Ranahar: Textuality of History, Culture and Politics

Authors

  • Dr. Keshav Raj Chalise Nepal Sanskrit University

DOI:

https://doi.org/10.3126/jbkc.v10i1.42090

Keywords:

Historicism, new historicism, textuality, ambiguity, cultural politics

Abstract

The question of the relation between the history and the literature is a central question of historicism and new historicism. Literature is not possible without the influence of the time; past or present. The depiction of the past is the picture of history in the text, and the portrayal of present becomes the history in the future, hence the literary text is not free from the history in any way. Furthermore, some tests intentionally present the history, not as exactly as the history, but as the interpretation of the history, hence the mode of new historical way of understanding the text. Yogesh Raj's Ranahar provides the lost history of Malla dynasty, primarily the history of the last Malla king, Ranajit. The book is not a pure imagination, neither is it a pure history, but it has the combination of the historical facts and his imagination. Reading this novel, as a fiction, just as pure imagination is an injustice to the veiled part of its history. With the background of the history of Bhaktapur, this article examines the novel Ranahar from historical and new historical perspective on how literature has become a medium to reveal the lost history, the textuality of history.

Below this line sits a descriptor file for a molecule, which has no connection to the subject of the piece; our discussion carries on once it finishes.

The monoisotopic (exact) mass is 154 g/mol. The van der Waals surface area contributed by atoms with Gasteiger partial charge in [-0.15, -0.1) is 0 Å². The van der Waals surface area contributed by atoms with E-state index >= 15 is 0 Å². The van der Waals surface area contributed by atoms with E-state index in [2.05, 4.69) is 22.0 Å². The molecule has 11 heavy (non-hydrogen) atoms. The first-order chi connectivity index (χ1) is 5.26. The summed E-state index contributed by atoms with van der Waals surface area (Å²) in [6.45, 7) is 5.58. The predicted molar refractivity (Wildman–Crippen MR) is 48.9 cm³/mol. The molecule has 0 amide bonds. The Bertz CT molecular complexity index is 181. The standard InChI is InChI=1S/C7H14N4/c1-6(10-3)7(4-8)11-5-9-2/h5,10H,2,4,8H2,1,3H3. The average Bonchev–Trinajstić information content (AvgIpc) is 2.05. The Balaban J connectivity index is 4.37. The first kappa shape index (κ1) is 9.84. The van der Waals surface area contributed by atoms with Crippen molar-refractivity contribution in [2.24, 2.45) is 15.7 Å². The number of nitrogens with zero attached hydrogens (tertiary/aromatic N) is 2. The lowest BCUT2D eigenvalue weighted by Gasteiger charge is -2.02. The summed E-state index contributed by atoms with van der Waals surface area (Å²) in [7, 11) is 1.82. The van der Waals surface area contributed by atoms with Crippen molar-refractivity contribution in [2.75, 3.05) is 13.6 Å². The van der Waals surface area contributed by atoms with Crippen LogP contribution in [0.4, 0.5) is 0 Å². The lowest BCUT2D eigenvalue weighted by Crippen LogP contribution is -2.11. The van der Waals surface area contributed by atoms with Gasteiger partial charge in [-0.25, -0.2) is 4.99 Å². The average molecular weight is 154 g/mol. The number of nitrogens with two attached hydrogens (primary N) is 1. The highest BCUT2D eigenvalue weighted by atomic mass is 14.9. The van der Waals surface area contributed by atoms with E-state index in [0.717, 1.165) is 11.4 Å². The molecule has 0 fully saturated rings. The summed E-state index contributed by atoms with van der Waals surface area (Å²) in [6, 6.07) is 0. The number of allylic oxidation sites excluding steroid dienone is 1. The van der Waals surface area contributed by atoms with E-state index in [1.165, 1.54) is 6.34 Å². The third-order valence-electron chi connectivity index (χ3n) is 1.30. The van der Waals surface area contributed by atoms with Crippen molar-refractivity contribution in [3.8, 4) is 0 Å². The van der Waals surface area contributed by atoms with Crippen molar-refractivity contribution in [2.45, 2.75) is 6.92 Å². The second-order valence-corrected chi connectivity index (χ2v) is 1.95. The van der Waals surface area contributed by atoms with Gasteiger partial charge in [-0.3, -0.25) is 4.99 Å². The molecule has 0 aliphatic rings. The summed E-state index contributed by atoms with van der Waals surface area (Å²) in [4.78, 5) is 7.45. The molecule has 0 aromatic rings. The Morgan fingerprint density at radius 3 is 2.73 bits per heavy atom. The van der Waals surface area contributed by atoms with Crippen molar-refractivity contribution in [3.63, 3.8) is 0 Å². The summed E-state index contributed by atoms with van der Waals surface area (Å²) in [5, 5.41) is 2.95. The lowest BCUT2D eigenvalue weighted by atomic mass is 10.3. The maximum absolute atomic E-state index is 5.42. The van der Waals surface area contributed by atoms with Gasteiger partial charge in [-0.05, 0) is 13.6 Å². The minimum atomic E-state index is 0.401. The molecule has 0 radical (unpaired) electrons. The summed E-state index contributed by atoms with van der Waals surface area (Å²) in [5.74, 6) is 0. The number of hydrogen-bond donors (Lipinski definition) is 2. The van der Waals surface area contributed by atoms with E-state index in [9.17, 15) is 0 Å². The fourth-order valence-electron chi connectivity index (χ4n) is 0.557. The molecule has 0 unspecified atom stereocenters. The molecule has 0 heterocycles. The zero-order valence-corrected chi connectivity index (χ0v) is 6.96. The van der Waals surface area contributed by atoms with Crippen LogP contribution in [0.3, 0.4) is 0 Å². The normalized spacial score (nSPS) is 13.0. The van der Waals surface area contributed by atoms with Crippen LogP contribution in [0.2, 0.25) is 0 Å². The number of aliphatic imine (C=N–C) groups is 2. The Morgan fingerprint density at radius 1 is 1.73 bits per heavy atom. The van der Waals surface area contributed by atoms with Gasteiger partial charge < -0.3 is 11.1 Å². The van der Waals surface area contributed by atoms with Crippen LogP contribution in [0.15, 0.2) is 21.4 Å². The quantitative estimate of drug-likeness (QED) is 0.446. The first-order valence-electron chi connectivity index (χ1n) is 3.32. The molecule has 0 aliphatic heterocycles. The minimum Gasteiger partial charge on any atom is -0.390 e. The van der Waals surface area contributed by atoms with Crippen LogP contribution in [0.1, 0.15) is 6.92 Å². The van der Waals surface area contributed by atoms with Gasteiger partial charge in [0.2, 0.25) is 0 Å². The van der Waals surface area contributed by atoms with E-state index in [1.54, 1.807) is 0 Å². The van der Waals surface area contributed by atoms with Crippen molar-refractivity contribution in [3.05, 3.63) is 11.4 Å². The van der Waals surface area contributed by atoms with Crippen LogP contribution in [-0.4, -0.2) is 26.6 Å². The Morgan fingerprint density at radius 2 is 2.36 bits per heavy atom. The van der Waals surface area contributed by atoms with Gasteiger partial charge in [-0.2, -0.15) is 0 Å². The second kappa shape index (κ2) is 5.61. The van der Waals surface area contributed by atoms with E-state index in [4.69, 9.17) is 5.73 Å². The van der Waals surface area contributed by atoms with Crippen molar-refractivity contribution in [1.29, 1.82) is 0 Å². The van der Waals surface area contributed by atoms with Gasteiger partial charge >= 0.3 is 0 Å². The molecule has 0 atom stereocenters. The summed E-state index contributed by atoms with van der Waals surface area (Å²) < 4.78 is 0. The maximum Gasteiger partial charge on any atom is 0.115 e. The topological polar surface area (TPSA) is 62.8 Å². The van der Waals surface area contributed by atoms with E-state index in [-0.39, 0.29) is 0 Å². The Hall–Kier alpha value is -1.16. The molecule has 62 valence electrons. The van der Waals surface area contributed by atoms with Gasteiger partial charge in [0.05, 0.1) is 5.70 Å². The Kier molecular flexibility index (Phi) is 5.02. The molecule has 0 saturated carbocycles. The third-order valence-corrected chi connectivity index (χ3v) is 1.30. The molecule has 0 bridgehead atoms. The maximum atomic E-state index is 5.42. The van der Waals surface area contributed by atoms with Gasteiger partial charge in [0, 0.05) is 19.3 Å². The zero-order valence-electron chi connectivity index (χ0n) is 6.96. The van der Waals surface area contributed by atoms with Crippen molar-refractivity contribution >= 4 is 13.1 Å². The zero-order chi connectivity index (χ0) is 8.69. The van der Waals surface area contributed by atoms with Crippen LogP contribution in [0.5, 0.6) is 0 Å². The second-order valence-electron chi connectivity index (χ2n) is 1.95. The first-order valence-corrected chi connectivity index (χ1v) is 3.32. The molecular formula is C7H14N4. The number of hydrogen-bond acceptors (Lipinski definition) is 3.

Downloads

Download data is not yet available.
Abstract
67
PDF
156

Author Biography

Dr. Keshav Raj Chalise, Nepal Sanskrit University

Assistant Professor (English), Nepal Sanskrit University

Downloads

Published

2022-01-05

Issue

Section

Articles